Even with the shortfalls, 31% of respondents say they are willing to actually pay for email or text consultations in lieu of an office visit. Mohamadi says surprisingly only 12% of respondents have emailed or texted their physician. “That’s an untapped resource especially for underserved populations who may benefit from technology’s low cost and ease of use.”
In fact, Happtique CEO Ben Chodor claims mobile technology is a helpful tool for people in lower socioeconomic areas, especially as the cost of devices decreases. A $100 phone can provide the same information as an iPhone, says Chodor, and enable a doctor to identify an emergency before a patient, saving money and averting a trip to the ER.
Cell Phones Rule
Cell phones can help to reinforce behaviors doctors and their patients have prenegotiated, says John L. Brooks III, president and CEO of the Joslin Diabetes Center. “We see our patients four times a year. We can’t assume good behavior during [the remaining time period.]”
Patient portals provide access to lab and test results and guidance, says Brooks, emphasizing the need for a secure connection—an essential for developing trusted relationships that eliminate the inconvenience of more appointments and time wasted in the waiting room.
HIPAA privacy standards and medical relevance have been a big issue in the space, claims Chodor. With little barrier to entry, almost anyone can build the software to monitor glucose levels or remind a patient to take Lipitor.
FDA review of apps that turn smartphones into medical devices has lagged since 2011, delaying some innovation, says Chodor who recently provided testimony before Congress on mobile health regulation. While FDA guidance is expected in October, in late spring Happtique will roll out its certification program for the remaining majority of medical apps used to schedule doctor visits, take medicine or eat right that do not require government regulation, he says. Once certified, the apps will be appropriately archived to help providers and patients integrate mobile health into their care protocols.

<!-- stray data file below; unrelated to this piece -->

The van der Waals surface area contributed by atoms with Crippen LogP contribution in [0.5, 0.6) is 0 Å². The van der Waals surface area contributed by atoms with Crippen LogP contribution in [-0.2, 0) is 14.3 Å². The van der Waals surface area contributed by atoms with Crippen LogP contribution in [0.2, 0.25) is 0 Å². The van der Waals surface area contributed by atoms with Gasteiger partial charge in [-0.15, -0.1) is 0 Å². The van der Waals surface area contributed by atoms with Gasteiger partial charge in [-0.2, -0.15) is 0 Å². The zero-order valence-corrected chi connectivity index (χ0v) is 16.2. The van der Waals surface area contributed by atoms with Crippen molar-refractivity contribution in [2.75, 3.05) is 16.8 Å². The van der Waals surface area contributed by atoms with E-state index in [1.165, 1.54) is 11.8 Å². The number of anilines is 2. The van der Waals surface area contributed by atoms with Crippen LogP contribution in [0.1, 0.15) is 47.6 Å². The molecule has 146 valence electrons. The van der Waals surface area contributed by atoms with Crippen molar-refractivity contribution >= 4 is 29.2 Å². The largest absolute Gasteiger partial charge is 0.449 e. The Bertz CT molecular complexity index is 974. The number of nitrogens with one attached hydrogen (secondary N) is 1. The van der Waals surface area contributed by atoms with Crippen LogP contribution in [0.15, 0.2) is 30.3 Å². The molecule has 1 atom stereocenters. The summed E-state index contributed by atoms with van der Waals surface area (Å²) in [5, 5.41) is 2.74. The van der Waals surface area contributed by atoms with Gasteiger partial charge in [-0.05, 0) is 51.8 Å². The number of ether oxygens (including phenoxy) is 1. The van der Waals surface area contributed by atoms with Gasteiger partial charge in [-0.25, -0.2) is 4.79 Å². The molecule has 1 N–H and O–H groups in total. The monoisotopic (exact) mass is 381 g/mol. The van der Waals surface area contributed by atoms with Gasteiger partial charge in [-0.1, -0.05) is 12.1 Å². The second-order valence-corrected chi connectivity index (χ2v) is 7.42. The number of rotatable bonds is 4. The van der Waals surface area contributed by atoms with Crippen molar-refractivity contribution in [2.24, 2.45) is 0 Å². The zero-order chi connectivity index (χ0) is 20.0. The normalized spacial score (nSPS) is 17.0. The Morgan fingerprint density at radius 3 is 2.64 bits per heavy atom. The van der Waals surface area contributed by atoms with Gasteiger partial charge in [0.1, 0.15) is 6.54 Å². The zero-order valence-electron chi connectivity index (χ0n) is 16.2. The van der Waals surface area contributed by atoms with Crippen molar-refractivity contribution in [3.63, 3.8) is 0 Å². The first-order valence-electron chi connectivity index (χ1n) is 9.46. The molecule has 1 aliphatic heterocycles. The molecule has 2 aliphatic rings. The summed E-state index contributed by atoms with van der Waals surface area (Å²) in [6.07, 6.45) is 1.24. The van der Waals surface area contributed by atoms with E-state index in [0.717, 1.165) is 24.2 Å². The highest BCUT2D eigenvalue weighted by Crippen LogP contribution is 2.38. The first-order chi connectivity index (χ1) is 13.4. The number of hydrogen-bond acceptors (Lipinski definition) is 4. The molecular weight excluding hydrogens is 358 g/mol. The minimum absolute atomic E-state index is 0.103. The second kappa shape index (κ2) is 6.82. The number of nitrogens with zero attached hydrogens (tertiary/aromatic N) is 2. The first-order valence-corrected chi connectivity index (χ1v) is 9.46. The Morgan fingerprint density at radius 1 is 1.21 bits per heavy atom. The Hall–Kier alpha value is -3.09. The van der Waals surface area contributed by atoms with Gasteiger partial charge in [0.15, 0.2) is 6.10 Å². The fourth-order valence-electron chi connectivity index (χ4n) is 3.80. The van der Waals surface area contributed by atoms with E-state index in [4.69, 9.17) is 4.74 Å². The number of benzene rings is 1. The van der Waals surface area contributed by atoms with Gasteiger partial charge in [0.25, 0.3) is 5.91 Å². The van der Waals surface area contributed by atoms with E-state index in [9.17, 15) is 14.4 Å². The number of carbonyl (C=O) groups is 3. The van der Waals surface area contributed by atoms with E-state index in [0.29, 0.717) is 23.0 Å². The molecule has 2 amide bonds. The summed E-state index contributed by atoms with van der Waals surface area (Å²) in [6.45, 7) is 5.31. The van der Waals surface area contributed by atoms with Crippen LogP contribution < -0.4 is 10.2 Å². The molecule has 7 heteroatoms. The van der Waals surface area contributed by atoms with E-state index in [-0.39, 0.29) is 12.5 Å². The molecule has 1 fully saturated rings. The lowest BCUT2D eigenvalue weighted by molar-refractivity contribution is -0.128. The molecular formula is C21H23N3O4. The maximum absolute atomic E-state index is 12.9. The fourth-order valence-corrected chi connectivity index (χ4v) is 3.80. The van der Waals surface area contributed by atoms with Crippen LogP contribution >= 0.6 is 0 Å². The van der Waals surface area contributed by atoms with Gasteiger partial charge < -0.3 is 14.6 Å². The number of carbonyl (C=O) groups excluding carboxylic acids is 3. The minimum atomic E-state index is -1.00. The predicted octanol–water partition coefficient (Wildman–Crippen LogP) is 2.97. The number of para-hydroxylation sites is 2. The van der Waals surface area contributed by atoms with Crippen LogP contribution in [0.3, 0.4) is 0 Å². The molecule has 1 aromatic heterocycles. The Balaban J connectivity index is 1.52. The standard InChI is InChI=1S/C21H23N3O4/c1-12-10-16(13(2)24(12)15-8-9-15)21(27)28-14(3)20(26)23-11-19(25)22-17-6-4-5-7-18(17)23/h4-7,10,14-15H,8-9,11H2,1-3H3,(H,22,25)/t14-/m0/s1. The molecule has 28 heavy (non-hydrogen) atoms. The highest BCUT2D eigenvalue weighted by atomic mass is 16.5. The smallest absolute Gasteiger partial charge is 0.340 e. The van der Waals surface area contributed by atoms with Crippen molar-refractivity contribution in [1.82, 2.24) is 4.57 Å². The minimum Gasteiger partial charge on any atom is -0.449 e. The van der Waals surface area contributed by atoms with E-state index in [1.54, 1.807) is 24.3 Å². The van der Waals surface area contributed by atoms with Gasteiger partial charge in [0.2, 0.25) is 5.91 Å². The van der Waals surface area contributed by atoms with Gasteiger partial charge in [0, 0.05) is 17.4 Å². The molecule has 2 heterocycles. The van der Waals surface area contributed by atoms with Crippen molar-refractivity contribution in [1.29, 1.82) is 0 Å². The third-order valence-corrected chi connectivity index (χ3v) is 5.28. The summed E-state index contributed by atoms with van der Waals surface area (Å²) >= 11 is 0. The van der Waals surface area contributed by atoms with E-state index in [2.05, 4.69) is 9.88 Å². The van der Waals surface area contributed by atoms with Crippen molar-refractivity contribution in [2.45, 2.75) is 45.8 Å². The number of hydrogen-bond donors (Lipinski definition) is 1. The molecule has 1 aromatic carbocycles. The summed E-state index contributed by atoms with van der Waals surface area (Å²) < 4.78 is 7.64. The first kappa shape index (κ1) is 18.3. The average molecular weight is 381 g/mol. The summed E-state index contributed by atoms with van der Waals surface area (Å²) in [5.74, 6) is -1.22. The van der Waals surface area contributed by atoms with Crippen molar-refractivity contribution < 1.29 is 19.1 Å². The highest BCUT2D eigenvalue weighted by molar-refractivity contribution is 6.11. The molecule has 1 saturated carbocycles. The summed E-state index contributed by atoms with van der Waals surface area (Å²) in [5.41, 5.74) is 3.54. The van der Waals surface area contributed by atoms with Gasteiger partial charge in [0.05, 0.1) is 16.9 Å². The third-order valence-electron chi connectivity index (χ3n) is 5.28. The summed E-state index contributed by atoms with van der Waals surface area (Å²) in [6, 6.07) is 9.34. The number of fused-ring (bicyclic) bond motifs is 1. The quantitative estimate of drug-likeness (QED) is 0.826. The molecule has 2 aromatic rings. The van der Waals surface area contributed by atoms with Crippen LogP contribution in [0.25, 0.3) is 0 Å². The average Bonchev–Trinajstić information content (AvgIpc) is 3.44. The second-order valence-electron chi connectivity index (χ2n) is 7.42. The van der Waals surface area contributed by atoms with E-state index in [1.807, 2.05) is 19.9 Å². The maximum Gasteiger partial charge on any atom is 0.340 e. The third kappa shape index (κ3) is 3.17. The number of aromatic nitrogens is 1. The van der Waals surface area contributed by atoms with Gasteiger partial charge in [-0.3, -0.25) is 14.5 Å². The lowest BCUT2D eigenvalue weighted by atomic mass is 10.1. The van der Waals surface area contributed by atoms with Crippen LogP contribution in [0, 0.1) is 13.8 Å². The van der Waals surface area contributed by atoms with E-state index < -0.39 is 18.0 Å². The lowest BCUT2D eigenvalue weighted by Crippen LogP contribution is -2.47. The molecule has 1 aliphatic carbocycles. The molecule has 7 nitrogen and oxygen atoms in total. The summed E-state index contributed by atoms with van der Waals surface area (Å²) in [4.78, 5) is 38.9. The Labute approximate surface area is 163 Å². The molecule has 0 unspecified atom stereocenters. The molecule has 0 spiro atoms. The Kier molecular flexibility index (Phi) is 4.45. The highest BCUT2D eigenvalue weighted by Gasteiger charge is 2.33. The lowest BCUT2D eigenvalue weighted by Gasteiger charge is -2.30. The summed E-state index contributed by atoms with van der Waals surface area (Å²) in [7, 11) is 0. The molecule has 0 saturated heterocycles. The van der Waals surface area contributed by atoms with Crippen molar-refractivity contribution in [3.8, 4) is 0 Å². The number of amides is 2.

With 78 million people at risk for diabetes in the U.S., Brooks says weeding out less effective apps is good news for prevention. “We don’t want patients to develop an ethnic fatalism because of genetics; we want them to have support tools.
“People don’t wake up one morning and say ‘I have diabetes;’ it’s a cumulative process. We don’t want people to avoid getting medical help for fear they will be judged [for putting themselves at risk].”
Experts say, increasingly, centers of excellence are being established for research and data warehousing and analytics; and today’s cloud-based communications capacity enables data sharing among providers and patients resulting in better health outcomes and economic benefits.
Carr says private enterprises can also catalyze new ways of improving health. Last year, GSK initiated its healthy communities program in three diverse cities, Philadelphia, St. Louis and Denver, to uncover innovative and collaborative approaches to improve health at the local level.
And when employees are exposed to corporate wellness and prevention initiatives, their grassroots community involvement helps to create healthy paradigms. Carr says this “ripples and ponds effect” should gain momentum as younger generations who are typically motivated to enact change put down roots in their communities.